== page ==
Homily on the Feast of the Virgin Guadalupe Patroness of Latin America, at Ordination to the Priesthood of Mercedes Segura Rodriguez ARCWP

Newly Ordained Priest: Mercedes Segura Rodriguez ARCWP in red stole, and Bishop Olga Lucia Alvarez Benjumea ARCWP with sacred chrism anointing her hands.

Buenaventura, December 12/2021

On this very special occasion, the celebration of the feast of Our Lady of Guadalupe, Patroness of Latin America, it is an honor for me to preside over the ordination to the ministry of presbyterate of our colleague Mercedes Segura Rodriguez, as well as for the ARCWP Movement (Roman Catholic Presbyteresses).


We are facing difficult situations both locally, nationally and internationally, and we are witnessing major crises, devastating either by the pandemic, either by armed conflict and violence, either by the economic situation, either by the violation of human rights that plagues the people, wherever we are.

In the midst of all these problems, we see with great hope, more and more as women, we organize ourselves in different groups, making marches, convening conferences, denouncing, raising our prophetic voices claiming for the care of life, of the common home, justice and peace.

We women priests have not become priests to echo the patriarchal system. In the face of what we are living, we rise up as did the prophetess Deborah who exclaimed:


"The villages were forsaken in Israel, they had decayed, until I Deborah arose, I arose as the mother of Israel" Judges 5:7.

Our fields are desolate, the rivers polluted, commerce threatened by vandalism on the roads, children no longer play in the streets, neighbors no longer see each other talking in their backyards, social relations are broken by jealousy of authority, power and distrust. Families are confined to their homes for fear of violence.

We have all been invited to seek a solution to the subhuman situation we live in. The solution is yours and mine.

By our Baptism, women and men are called as daughters and sons of the Divinity, to become part of its history, and not to make our own history. The Divinity is not calling extraordinary beings, but ordinary beings like those of us present here.

Responding to the call that the Divinity makes is not an easy task, there will always be obstacles, which we must learn to overcome, since we cannot announce the Good News if we remain only attentive to who is with us or who is against us. We ask ourselves, do we intend to leave our mark, or leave the mark of the Divine, in the proclamation of the Good News through us in our ministry?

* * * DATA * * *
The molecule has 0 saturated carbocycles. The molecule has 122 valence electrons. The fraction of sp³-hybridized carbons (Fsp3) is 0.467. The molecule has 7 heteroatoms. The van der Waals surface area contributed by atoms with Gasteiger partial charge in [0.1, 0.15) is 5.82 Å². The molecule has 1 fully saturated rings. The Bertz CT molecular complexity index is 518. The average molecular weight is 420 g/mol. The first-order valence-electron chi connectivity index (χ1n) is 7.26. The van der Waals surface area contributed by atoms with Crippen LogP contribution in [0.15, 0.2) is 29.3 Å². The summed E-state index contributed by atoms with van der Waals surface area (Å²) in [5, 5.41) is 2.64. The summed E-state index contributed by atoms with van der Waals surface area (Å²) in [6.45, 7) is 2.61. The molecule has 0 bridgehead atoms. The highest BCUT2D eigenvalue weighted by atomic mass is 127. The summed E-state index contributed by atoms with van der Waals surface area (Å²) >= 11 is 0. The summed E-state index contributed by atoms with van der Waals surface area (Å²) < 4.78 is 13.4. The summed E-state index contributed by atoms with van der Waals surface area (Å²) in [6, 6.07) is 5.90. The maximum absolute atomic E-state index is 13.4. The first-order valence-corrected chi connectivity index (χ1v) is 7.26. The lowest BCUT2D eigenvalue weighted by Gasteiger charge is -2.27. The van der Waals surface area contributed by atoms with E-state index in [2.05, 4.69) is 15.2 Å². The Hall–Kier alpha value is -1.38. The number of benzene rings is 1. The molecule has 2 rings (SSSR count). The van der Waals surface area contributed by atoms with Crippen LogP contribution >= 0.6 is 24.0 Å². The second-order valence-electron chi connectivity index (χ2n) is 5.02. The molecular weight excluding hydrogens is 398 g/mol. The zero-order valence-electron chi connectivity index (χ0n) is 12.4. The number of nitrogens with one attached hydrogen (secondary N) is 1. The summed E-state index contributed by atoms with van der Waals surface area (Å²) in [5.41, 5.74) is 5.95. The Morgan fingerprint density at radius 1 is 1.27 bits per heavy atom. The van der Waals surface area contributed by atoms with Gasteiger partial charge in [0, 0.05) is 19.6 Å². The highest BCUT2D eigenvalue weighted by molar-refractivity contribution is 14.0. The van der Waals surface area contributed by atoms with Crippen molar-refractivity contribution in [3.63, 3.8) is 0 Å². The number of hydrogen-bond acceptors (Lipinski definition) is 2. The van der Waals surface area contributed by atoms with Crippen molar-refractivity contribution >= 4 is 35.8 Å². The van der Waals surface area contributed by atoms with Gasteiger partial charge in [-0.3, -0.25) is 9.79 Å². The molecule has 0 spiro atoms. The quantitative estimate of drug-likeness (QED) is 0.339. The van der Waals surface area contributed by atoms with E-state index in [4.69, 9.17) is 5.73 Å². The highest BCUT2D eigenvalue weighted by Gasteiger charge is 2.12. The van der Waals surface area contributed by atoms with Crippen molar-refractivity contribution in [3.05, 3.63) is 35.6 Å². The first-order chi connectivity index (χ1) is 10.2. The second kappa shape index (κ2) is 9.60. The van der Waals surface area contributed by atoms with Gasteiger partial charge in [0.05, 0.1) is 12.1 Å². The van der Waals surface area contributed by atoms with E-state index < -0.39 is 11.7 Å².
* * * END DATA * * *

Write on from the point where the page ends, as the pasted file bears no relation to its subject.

Being anointed, remembering our Baptism, invests us with authority and power for the proclamation of the Gospel, filling our hearts with righteous indignation to wield the sword of the spirit in holy rebellion and prayer that urges us to fight against a patriarchal clerical society that marginalizes and oppresses us as women.

To prophesy is not to foretell the future, to prophesy is to denounce situations of injustice. Let us not forget that because of our Baptism we are prophets.

In present times like the ones we are living, courage and bravery are needed. It is the testimony and the image of many women who from memorable times have preceded us with their example and fortitude, who stimulate us and challenge us to change for a more just and humane society.

The figure of Mary, her attitude visiting her cousin Elizabeth and the proclamation of the Magnificat on that occasion, are gestures worthy of observation, analysis and reflection.

Without consulting, without asking for permission, pregnant, she went alone, through difficult and difficult paths to share the news of her pregnancy with her elderly cousin in the same situation. Mary is a bold and courageous woman, determined to change a system of oppression by bringing the Good News. It is the announcement of the Good News that dignifies the human being. Precisely because she brings a clear announcement, the message is given half-heartedly, it is deceived, distorted, sowing doubt, fear and mistrust. It is trapped in norms and structures.

Mary receives the message of the Good News, she does not decorate it with lights, quotes or colors. Full of dignity, she stands up proudly and without fear, she shares it with her cousin and gives it to humanity.

The Magnificat is her manifesto of political character, deep cry of her entrails, she thanks the Divinity that sublimates and elevates her: "He has done great things in me". She feels that the Divinity has brought her out of nothingness. She knows his power and his glory and exclaims:

"He doeth exploits with his arm: he scattereth the proud in heart, he bringeth down the mighty from their thrones, and exalteth the lowly, he filleth the hungry with good things, and the rich he sendeth away empty."

Neither Mercedes, nor any of the presbyteresses become presbyteresses to acquire another certificate or diploma, nor to show off or boast.

To be presbyteresses is to serve, to be among the people with the people, being presbyteresses does not make us different from being people. Our ministry is commitment, in an attitude of committed loyalty, making the Good News known.


"Women lead religious groups in many ways – besides the growing number who have been ordained by Deborah Whitehead

My Response: I highly recommend this well-researched article that gives an overview of women in religious leadership as a slow work in progress by Dr. Deborah Whitehead,  Associate Professor of Religious Studies, Boulder, Colorado. Bridget Mary

"Women have been nuns, teachers, priestesses, gurus, heads of religious orders, deacons and elders. In the U.S., Jarena Lee became the first woman authorized to preach in the African Methodist Episcopal Church, in 1819. In 1854, Antoinette Brown Blackwell was ordained by a local Congregationalist church in New York, becoming the first U.S. woman to receive full ordination as a minister.